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low PH / copper pipes -- polyphosphates

Posted by spgass (My Page) on
Sat, Oct 23, 10 at 10:38

Hi, our pH level is low (6.3) and we're looking at putting in a neutralizer. One company suggested we first add polyphosphates (by replacing our whole house filter with a polyphosphate insert) for some time to recoat the inside of the pipes to help protect them. Does this make sense? About how long should we do this for?

He seemed confident that once we get the neutralizer, we won't have any future issues. Thanks!


Follow-Up Postings:

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RE: low PH / copper pipes -- polyphosphates

Difficult to answer that question without knowing all the parameters of your water conditions. Well or water system? Hardness, iron, manganese, TDS, copper, chlorine, arsenic, and for a well nitrates and bateria?

An acid neutralizer will increase the hardness of the water and that may need to be addressed.


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RE: low PH / copper pipes -- polyphosphates

Thanks, we're on a well... no leaks yet but some minor blue staining is starting. Hardness is 3 grains... I believe the copper is below 1.3 with no other known issues. House is about 4 years old.


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RE: low PH / copper pipes -- polyphosphates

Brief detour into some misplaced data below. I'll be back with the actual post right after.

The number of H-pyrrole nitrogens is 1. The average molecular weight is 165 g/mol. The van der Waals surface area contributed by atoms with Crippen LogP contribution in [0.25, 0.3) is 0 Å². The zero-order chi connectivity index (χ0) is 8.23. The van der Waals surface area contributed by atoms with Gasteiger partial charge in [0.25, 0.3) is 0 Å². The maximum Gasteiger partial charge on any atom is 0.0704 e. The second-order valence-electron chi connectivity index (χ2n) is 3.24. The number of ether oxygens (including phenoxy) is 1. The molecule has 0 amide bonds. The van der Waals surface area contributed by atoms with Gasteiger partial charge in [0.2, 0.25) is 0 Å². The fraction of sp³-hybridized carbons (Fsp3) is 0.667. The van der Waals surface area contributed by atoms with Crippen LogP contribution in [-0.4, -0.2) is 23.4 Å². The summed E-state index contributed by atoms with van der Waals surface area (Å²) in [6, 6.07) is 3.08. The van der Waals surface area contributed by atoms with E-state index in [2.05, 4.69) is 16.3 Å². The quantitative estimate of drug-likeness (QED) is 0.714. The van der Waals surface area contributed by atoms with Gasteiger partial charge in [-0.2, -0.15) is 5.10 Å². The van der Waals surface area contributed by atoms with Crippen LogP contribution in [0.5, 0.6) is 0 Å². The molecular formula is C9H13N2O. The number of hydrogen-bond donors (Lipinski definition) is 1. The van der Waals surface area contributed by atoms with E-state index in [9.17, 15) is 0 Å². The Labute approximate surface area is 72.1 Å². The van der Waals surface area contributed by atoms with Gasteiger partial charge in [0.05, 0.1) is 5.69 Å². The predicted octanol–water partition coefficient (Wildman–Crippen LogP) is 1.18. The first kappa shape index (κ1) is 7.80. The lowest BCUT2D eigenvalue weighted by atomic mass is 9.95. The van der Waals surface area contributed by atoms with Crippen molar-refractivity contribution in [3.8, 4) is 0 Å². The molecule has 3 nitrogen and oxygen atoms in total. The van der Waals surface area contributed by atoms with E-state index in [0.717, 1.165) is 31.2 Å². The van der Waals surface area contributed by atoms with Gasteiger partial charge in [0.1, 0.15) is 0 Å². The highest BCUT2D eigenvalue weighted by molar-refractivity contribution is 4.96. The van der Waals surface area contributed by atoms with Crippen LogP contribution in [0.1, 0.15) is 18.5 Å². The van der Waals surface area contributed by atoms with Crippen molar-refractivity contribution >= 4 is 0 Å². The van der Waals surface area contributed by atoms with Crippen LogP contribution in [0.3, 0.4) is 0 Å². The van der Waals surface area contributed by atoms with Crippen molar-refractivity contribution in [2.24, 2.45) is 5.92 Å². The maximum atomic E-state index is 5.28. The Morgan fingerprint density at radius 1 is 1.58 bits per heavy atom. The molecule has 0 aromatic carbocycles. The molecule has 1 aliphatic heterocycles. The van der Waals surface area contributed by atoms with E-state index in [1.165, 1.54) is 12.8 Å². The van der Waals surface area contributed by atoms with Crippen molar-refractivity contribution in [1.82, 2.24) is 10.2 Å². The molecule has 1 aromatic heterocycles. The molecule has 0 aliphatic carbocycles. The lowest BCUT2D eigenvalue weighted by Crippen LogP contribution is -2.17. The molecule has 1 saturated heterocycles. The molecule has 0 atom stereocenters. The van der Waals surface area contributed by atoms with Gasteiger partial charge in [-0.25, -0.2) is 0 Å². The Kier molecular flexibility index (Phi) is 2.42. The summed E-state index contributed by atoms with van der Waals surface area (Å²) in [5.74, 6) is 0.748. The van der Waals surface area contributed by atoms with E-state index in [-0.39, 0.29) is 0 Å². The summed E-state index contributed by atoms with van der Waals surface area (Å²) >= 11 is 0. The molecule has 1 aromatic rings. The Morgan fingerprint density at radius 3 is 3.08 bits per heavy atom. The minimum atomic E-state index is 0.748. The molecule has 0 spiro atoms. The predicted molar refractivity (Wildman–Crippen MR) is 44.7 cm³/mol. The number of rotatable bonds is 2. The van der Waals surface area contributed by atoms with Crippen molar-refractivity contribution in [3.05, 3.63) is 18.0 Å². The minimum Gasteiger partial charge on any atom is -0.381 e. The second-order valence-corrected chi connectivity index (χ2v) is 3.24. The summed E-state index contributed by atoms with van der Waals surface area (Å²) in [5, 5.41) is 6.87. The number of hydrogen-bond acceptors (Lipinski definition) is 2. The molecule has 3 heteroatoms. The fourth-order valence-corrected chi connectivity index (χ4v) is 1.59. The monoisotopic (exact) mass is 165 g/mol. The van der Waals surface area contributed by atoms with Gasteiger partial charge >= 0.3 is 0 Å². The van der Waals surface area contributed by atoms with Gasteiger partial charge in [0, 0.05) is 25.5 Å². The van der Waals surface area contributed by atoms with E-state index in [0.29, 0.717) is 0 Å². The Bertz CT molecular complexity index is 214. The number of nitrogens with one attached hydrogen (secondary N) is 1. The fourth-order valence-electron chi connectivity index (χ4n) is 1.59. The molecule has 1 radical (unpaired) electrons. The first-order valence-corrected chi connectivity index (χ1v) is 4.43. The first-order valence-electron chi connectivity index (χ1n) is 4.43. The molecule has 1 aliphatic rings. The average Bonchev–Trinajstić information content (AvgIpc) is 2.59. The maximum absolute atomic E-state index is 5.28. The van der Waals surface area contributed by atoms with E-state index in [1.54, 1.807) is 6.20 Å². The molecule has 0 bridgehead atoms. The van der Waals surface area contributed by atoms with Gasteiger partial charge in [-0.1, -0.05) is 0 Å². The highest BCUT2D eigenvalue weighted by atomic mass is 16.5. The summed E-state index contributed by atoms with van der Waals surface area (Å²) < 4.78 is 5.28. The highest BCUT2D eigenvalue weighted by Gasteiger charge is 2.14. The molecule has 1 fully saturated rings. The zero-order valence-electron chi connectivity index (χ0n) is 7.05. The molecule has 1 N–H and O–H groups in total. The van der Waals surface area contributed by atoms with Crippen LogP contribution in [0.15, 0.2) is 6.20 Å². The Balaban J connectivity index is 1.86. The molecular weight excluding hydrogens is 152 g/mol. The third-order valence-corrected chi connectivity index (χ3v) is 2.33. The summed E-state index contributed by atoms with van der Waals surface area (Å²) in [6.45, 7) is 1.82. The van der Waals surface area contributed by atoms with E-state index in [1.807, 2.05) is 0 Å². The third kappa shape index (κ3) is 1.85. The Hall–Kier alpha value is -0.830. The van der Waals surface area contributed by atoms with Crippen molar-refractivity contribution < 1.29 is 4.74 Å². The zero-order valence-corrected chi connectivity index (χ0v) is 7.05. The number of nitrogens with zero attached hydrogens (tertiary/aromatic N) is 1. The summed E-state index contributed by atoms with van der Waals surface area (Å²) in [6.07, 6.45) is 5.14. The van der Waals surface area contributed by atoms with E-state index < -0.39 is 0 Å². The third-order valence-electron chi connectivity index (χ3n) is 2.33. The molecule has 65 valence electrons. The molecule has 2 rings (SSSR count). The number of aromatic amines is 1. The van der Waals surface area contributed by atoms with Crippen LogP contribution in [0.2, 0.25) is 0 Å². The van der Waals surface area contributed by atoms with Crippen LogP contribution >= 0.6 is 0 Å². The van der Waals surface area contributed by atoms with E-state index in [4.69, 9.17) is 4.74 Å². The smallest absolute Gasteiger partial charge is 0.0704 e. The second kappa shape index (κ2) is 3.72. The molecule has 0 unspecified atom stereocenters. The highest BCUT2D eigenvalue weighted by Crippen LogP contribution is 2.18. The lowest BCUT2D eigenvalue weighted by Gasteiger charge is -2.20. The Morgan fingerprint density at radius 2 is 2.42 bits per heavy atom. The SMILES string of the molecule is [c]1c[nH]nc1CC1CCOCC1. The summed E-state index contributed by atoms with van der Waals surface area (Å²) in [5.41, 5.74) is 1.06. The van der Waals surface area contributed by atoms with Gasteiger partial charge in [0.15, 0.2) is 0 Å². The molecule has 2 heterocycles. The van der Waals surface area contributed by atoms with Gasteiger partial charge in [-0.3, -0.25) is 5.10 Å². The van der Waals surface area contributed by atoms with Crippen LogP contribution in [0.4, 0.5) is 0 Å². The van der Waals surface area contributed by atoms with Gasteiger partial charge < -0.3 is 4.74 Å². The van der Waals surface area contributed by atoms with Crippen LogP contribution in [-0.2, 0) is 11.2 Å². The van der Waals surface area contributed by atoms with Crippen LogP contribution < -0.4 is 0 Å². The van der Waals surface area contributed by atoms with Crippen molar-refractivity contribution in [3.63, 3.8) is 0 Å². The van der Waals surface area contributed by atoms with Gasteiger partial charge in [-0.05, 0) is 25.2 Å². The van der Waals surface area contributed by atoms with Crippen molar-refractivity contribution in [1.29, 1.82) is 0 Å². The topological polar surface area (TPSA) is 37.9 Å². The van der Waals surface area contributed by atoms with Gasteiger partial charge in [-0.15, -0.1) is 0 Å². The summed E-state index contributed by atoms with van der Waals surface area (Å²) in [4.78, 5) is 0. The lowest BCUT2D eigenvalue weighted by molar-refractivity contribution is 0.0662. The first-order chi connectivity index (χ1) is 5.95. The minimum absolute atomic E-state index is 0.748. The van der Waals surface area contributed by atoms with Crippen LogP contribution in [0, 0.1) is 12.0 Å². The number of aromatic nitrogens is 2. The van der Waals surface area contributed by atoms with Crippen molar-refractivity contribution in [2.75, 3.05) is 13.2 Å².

A neutralizer will probably bump you a couple grains and @ 5 gpg I'd want a softener that was correctly sized and properly set up.

The softener will do as much to prolong the service life of your appliances and fixtures as a neutralizer will do to prolong the life of your copper pipes.


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RE: low PH / copper pipes -- polyphosphates

How big would that polyphosphate feeder(PPF) be? For water to affected by polyphosphates, a certain amount of contact time would be required to dissolve the chemicals. Also, metering the chemical feed to provide an even amount over time is important; simply replaced a sediment filter with a poly-"cartridge" is a not ideal. A housing that permits a portion of the line water (adjustable) through the cartridge or housing are available but require additional plumbing and parts.

It would be putting a thin 'coating' on the pipes but will not be permanent and a continuous feed will need to be done to accomplish that. Polyphosphates also encapsulate molecules--such as iron and calcium. Oxygen wouldn't interact with iron, which causes staining.

Calcium wouldn't cause scale build up, which keeps pipes clean, I am familiar with any 'coating' of plumbing. In your case this is to prevent corrosion. The effect may also break down with higher temperatures so hot water lines would not show the same effects.

Polyphosphates are considered a pollutant because they don't readily breakdown in nature and can cause damage to oxygen levels in lakes and ponds. Not to say that yours will be a lake-killer, but more study might be recommended on the use of polyphosphates and biphosphates.


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